4 reasons why you need to solve UX issues in the browser

While working on SnowflakeStories.com we had many difficult challenges to solve.

Amongst them stood questions such as

    • Would our choices make sense in a mobile format?
    • How well would it work on desktop?
    • The true test: could the founder's parents figure out how to use them? (Grandparents are in the target market)

I recently discussed my technique of refining the UX of SnowflakeStories.com. I explained how I create simplistic sketches and jump right into code as soon as possible. Here I want to expand upon some of the benefits of taking this path and how it relates to Design Systems Engineering.

This approach has the following strengths

  1. Start using the app in a simple way by clicking to navigate
  2. View across a variety of use cases and devices
  3. See precision rendering, not some strange simulation or alteration of sorts
  4. Give people a reasonable experience of your product, site or app

To expand upon #4 I want to talk about suspending disbelief.

This film theory is how viewers in certain circumstances will interpret the film as being real . If for example you setup your world as having reverse gravity at the beginning, your viewer understands this as truth. If you change this later, this might shock the experience of enjoying the film out of them.

When you create a bunch of in progress design files, you can sometimes simulate an apps behavior. However, this is just a simulation. This is a big ask. You are asking them to them pretend it is an actual working app.

Now as UX and web tech professionals, we can examine sketches, wireframes and mocks and understand what the final project will look like.

Key Takeaway

Others need more persuasion to suspend their disbelief.

Browser viewable code does this in a powerful way and also is easy to make sense of.​

Sure this may not have the strong visual brand or the exact colors of your product, yet. But "normal people" will figure out how it works. They will know how to click, swipe and otherwise interact with the app on their device of choice.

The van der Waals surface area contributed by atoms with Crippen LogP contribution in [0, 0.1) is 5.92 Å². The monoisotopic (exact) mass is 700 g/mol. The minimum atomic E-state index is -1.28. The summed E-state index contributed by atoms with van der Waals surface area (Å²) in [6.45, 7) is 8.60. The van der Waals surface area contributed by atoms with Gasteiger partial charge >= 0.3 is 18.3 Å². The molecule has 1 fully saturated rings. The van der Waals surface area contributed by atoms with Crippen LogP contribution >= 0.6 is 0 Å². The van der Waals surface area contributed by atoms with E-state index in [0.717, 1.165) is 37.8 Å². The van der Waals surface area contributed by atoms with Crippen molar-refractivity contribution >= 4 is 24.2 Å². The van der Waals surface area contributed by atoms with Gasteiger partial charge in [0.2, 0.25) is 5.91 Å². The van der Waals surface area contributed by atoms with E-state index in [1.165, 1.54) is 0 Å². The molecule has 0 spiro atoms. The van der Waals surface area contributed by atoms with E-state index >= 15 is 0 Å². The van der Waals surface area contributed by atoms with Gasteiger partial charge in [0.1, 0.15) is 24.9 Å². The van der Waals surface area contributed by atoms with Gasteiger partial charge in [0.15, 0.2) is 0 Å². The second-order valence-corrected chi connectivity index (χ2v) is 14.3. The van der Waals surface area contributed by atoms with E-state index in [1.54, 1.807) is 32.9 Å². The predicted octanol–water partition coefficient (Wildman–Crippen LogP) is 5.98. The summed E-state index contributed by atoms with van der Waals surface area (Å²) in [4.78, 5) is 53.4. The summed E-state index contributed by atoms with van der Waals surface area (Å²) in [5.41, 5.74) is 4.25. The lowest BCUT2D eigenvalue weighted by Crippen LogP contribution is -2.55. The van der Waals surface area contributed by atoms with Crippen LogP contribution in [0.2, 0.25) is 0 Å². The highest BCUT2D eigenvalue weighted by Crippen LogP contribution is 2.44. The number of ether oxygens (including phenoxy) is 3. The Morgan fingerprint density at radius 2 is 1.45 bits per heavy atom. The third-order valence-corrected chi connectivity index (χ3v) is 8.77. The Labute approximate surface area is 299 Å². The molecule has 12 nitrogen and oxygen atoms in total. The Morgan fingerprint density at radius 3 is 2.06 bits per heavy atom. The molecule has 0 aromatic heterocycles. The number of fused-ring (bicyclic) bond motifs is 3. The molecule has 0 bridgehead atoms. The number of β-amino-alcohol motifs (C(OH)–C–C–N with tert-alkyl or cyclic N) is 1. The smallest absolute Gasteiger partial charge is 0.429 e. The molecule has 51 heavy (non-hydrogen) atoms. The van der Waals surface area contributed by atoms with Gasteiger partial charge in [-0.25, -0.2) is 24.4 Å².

So hands down, a simple scaffolded app wins over wireframes and mocks because it simply works the way people expect.

Going forward the advantage is that you may build much of the scaffolding. This is a byproduct of the process. Even as you continue to iterate, you will end up with most the scaffolding built out.

Scaffolding is one of the most powerful ways you can use Design Systems Engineering. This streamlines your app development process. This is the precursor to your front-end code and coded styleguide.

You are killing (the math is not exact here) about 2.3 birds with 1 stone.

So this all sounds great in theory. But does it work in practice?

In my experience yes as long as you are working from broad strokes to somewhat smaller strokes as you go.

Things go wrong is when you try to build out very complex interfaces with a high level of detail.

There is certainly a time and a place for this approach, but I would urge you to think broad in terms of your app first. You need to get the big questions answered first before you can deal with the smaller details with any sort of certainty.

Right from the initial sketching phases Design Systems Engineering can help streamline your process.

As you continue to iterate, you can build out a set of consistent code and documentation that will allow teams of any size to build faster with more consistency.